Albert Hofmann

Scientist, chemist, father of LSD

The Swiss Albert Hofmann is a prominent scientist in the chemical area that you simply can not ignore. Especially when you grew up in the 30's or 40's. The furore that he created in 1943 as 'the man who discovered LSD' made of him into a true 'drugs-celebrity'. Up until today he is celebrated and honored by (mostly) hippies as if he were a god. During his study at the University of Zurich his interest was most of all drawn to the chemistry of plants and animals. He received his doctorate title not surprisingly with an important research on the chemical structure of the common animal substance chitin. At the same time he led an important research about the medical plants Scilla and Ergot as a part of a program to synthesize active substances for the use of a medicine. Albert Hofmann

His research on lysergic acid, the central shared component of ergot alkaloids, led him to the synthesis of LSD in 1938. But only five years later after this chemical accomplishment Hofmann discovers the psychedelic effect of LSD by coincidentally ingesting a little bit of the substance. This was on 19 April 1943, nowadays better known as Bicycle Day because Hofmann began hallucinating during his cycle back home. Three days later he willingly consumes a dose of LSD to be able to research the effects of it better. Since then LSD as a hallucinogen is a fact.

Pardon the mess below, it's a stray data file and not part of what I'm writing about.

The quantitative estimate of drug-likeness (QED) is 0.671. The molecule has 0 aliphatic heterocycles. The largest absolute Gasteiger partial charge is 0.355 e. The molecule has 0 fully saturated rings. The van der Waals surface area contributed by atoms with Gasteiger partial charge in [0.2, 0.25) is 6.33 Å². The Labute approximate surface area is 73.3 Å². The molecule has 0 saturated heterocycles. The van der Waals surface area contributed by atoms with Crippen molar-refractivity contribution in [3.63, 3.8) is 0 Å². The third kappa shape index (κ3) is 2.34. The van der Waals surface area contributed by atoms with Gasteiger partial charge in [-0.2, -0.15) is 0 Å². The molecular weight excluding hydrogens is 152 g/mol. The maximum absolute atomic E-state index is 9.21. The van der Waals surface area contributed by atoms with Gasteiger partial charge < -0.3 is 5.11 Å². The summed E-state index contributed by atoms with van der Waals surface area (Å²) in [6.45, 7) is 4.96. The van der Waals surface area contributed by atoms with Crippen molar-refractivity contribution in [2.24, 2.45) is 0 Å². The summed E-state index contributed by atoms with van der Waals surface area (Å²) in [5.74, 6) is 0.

In 1956 Hofmann gets to know the Teonanácatl when he coincidentally reads a small news article about the 'discovery' of the still vivid mushroomcultus in Mexico. By then Hofmann has never heard of the mushroom but his enthousiasm is killing him. He never expected, convinced as he is of the unique aspects of LSD, that there would be more substances that could have the same aspects or even exceed them. Let alone a natural substance. But unfortunatelly there are no names or adresses in the short article so the chance to contact the discoverers seems very little. The subject keeps him busy though, for a whole year long, but he never seems to get any further.

Finally it is the French researcher Heim who lends Hofmann a helping hand and invites him to research the chemistry of Heims own cultivated mushrooms. Hofmann can not be more happy to do so! He does his trick again and synthesizes the substances psilocybine and psilocine from Heims material.

He decides to do some research on the Teonanácatl and even pays a visit to Mexico for further research, he keeps on running into more and more psychoactives. He finds out about Morning Glory seeds of the Rivea corymbosa species (Ololiuhqui). From analysis of these seeds he surprisingly finds out that their active compounds do not differ much from those of LSD.

Hofmann is the author of over a hundred articles and countless books amongst which is 'LSD, My Problem Child'. Albert Hofmann passed at the age of 102.